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President Obama is accompanied by Vice President Biden as he delivers a statement on the Affordable Care Act at the Rose Garden of the White House on April 1, 2014. / Jewel Samad, AFP/Getty Images

WASHINGTON - The sharp partisan debate over the merits of President Obama's signature health care law isn't about to end.

But with the president's announcement on Tuesday that more than 7.1 million Americans have signed up for insurance under the Affordable Care Act, he has managed a remarkable comeback that not so long ago looked implausible.

In the process, he may also have stiffened the resolve of fellow Democrats up for re-election who have been continuously battered by Republicans over the law's implementation.

"In the end, history is not kind to those who would deny Americans their basic economic security," Obama said in a Rose Garden event to mark the end of the enrollment period. "Nobody remembers well those who stand in the way of America's progress or our people, and that's what the Affordable Care Act represents. As messy as it's been sometimes, as contentious as it has been sometimes, it is progress."

As Obama touted reaching the enrollment goal that had been set as an early benchmark for the law by the Congressional Budget Office - and later downgraded because of the plagued launch of the federal online marketplace last fall - Republicans continued their assault on the law and downplayed the White House accomplishment.

House Budget Committee Chairman Paul Ryan, R-Wis., on Tuesday offered his latest budget blueprint that in part included the GOP's continued call for repeal of the law.

Republican National Committee Chairman Reince Priebus scoffed at the notion that the White House and Democrats have anything to celebrate, daring the president to trumpet Obamacare in red states such as Louisiana and Arkansas where incumbent Democratic Sen. Mary Landrieu and Mark Pryor face tough re-election battles.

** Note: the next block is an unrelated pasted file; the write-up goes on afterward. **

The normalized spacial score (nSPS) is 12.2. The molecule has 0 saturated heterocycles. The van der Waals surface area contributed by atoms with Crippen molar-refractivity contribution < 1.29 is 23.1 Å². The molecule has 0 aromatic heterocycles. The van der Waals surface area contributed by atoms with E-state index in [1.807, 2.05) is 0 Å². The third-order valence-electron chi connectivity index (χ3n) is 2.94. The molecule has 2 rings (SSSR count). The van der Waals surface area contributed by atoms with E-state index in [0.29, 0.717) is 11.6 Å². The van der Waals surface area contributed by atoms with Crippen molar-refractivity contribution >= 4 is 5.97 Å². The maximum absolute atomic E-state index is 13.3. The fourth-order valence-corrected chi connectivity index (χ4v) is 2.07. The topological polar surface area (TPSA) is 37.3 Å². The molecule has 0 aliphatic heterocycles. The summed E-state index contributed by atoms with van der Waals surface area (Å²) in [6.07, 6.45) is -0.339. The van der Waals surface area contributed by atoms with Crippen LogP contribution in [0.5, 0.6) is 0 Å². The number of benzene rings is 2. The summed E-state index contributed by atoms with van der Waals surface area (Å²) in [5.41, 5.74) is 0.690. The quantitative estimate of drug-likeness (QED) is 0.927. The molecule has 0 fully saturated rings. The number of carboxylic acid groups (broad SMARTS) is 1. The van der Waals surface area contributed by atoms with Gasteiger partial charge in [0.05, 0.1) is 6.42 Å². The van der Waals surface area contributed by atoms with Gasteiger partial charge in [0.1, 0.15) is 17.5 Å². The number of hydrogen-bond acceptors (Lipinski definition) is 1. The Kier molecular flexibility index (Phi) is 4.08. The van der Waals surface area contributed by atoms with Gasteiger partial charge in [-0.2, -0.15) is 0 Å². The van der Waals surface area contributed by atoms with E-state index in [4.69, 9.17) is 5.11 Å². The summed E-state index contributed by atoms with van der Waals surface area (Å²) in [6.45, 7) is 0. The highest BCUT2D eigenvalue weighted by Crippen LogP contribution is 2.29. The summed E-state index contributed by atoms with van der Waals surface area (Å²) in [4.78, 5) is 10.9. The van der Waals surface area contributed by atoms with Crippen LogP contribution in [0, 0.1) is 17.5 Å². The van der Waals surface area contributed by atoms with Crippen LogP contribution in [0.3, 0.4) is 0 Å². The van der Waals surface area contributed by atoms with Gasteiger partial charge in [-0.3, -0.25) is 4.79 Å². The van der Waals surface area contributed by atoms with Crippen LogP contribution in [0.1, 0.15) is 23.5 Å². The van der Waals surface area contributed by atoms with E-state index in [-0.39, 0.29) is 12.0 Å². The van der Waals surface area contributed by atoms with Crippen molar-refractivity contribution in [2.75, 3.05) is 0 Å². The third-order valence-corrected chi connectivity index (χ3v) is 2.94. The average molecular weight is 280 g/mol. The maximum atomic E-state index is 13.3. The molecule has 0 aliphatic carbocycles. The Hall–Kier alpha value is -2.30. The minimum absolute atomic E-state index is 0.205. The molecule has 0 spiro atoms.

"If the president feels so good about the so-called success of his health care law, then we encourage him to campaign with Mary Landrieu, Mark Pryor and all the other Senate Democrats who unanimously voted for Obamacare," Priebus said.

Meanwhile, Senate Minority Leader Mitch McConnell, R-Ky., argued that little is known about the 7 million who signed up.

"We don't know, of course, exactly what they have signed up for, we don't know how many have paid," McConnell said. "What we do know is that all across the country our constituents are having an unpleasant interaction with Obamacare."

The unknowns about the demographics of the ACA enrollees are undoubtedly important to the viability of the law.

But with his barbs, McConnell papers over the fact that Obama's law - which appeared to be on life support five months ago when only 106,000 managed to enroll during the opening month of the federal and state-run exchanges - is undoubtedly viable.

The White House, at the time, downplayed the grim numbers - noting that former Massachusetts governor Mitt Romney's statewide health care law drew few enrollees in the first month of the law's implementation.

Even as White House officials publicly expressed optimism that they would right the ship, they acknowledged that many inside the administration were pessimistic during a rocky October and November that they'd be able to come close to reaching the CBO's 7 million benchmark.

But as the deadline neared, confidence grew at the White House.

There were 2.9 million visits to the website over the past weekend, and last week the White House counted more phone calls from Americans inquiring about signing up for insurance than they saw in all of February.

Last week, Obama was able to announce 6 million consumers had enrolled in coverage. And last-minute consumers overwhelmed the federal website on deadline day as outages and intermittent delays slowed customers.

White House press secretary Jay Carney suggested that Obama had a hunch the administration would reach the 7 million mark as Monday approached. And early Tuesday morning, aides confirmed to him during his presidential daily briefing that the goal had been met.

In his remarks to mark the milestone, Obama said that he and supporters of the law faced stiff resistance all along the way, noting that many Republican governors refused to expand Medicaid as allowed under the law and highlighting that his side "didn't have billions of dollars of commercials like some critics did."

But now, he suggested, his side has emerged through the storm and has the upper hand.

"I will always work with anyone who will make this law even better," Obama offered. "But the debate over repealing this law is over. The Affordable Care Act is here to stay."



Copyright 2014 USATODAY.com

Read the original story: First Take: Obama basks after ACA enrollment turnaround

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